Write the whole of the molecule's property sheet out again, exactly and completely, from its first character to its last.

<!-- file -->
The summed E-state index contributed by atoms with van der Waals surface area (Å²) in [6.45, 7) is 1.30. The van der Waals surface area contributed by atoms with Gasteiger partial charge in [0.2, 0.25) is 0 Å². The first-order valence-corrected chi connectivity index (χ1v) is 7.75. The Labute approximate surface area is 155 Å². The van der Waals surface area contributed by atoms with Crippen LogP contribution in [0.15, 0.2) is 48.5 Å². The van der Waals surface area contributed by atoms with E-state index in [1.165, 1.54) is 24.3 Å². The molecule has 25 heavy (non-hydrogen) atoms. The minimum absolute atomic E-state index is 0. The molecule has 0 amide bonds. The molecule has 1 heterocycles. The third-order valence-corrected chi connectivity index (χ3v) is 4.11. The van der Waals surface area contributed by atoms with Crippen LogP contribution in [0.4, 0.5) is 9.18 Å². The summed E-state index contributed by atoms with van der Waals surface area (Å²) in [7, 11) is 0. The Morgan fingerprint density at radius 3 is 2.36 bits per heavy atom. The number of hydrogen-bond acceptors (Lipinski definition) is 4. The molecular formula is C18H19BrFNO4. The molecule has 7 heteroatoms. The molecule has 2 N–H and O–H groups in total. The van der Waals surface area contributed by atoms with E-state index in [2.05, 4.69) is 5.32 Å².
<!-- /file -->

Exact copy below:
The summed E-state index contributed by atoms with van der Waals surface area (Å²) in [6.45, 7) is 1.30. The van der Waals surface area contributed by atoms with Gasteiger partial charge in [0.2, 0.25) is 0 Å². The first-order valence-corrected chi connectivity index (χ1v) is 7.75. The Labute approximate surface area is 155 Å². The van der Waals surface area contributed by atoms with Crippen LogP contribution in [0.15, 0.2) is 48.5 Å². The van der Waals surface area contributed by atoms with E-state index in [1.165, 1.54) is 24.3 Å². The molecule has 25 heavy (non-hydrogen) atoms. The minimum absolute atomic E-state index is 0. The molecule has 0 amide bonds. The molecule has 1 heterocycles. The third-order valence-corrected chi connectivity index (χ3v) is 4.11. The van der Waals surface area contributed by atoms with Crippen LogP contribution in [0.4, 0.5) is 9.18 Å². The summed E-state index contributed by atoms with van der Waals surface area (Å²) in [7, 11) is 0. The Morgan fingerprint density at radius 3 is 2.36 bits per heavy atom. The number of hydrogen-bond acceptors (Lipinski definition) is 4. The molecular formula is C18H19BrFNO4. The molecule has 7 heteroatoms. The molecule has 2 N–H and O–H groups in total. The van der Waals surface area contributed by atoms with E-state index in [2.05, 4.69) is 5.32 Å².